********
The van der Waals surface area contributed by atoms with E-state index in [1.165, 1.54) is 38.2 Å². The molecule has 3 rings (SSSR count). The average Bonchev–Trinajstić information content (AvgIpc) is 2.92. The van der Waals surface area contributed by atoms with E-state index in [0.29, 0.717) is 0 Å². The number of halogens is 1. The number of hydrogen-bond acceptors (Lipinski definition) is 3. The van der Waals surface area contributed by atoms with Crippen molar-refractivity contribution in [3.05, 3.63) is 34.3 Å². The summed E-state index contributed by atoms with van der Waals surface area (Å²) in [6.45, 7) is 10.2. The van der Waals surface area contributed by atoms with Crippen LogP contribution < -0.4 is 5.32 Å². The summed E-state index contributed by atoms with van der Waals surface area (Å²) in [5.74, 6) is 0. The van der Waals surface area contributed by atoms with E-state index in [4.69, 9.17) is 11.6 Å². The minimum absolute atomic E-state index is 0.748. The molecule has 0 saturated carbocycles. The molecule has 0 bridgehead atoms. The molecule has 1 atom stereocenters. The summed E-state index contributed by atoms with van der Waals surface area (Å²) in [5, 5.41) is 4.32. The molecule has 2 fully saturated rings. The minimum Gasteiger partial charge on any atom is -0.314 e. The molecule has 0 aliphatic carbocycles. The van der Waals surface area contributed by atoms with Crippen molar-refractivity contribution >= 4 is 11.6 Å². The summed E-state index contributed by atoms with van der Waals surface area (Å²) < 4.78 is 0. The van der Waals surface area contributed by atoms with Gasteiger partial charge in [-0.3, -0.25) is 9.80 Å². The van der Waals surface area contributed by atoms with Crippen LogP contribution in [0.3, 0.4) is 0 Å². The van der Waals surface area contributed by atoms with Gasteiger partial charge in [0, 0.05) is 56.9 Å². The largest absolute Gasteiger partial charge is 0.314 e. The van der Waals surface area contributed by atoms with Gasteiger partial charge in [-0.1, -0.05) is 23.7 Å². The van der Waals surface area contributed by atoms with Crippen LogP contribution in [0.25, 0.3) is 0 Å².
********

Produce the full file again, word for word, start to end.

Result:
The van der Waals surface area contributed by atoms with E-state index in [1.165, 1.54) is 38.2 Å². The molecule has 3 rings (SSSR count). The average Bonchev–Trinajstić information content (AvgIpc) is 2.92. The van der Waals surface area contributed by atoms with E-state index in [0.29, 0.717) is 0 Å². The number of halogens is 1. The number of hydrogen-bond acceptors (Lipinski definition) is 3. The van der Waals surface area contributed by atoms with Crippen molar-refractivity contribution in [3.05, 3.63) is 34.3 Å². The summed E-state index contributed by atoms with van der Waals surface area (Å²) in [6.45, 7) is 10.2. The van der Waals surface area contributed by atoms with Crippen LogP contribution < -0.4 is 5.32 Å². The summed E-state index contributed by atoms with van der Waals surface area (Å²) in [5.74, 6) is 0. The van der Waals surface area contributed by atoms with E-state index in [4.69, 9.17) is 11.6 Å². The minimum absolute atomic E-state index is 0.748. The molecule has 0 saturated carbocycles. The molecule has 0 bridgehead atoms. The molecule has 1 atom stereocenters. The summed E-state index contributed by atoms with van der Waals surface area (Å²) in [5, 5.41) is 4.32. The molecule has 2 fully saturated rings. The minimum Gasteiger partial charge on any atom is -0.314 e. The molecule has 0 aliphatic carbocycles. The van der Waals surface area contributed by atoms with Crippen molar-refractivity contribution >= 4 is 11.6 Å². The summed E-state index contributed by atoms with van der Waals surface area (Å²) < 4.78 is 0. The van der Waals surface area contributed by atoms with Gasteiger partial charge in [-0.3, -0.25) is 9.80 Å². The van der Waals surface area contributed by atoms with Crippen LogP contribution in [0.3, 0.4) is 0 Å². The van der Waals surface area contributed by atoms with Gasteiger partial charge in [0, 0.05) is 56.9 Å². The largest absolute Gasteiger partial charge is 0.314 e. The van der Waals surface area contributed by atoms with Gasteiger partial charge in [-0.1, -0.05) is 23.7 Å². The van der Waals surface area contributed by atoms with Crippen LogP contribution in [0.25, 0.3) is 0 Å².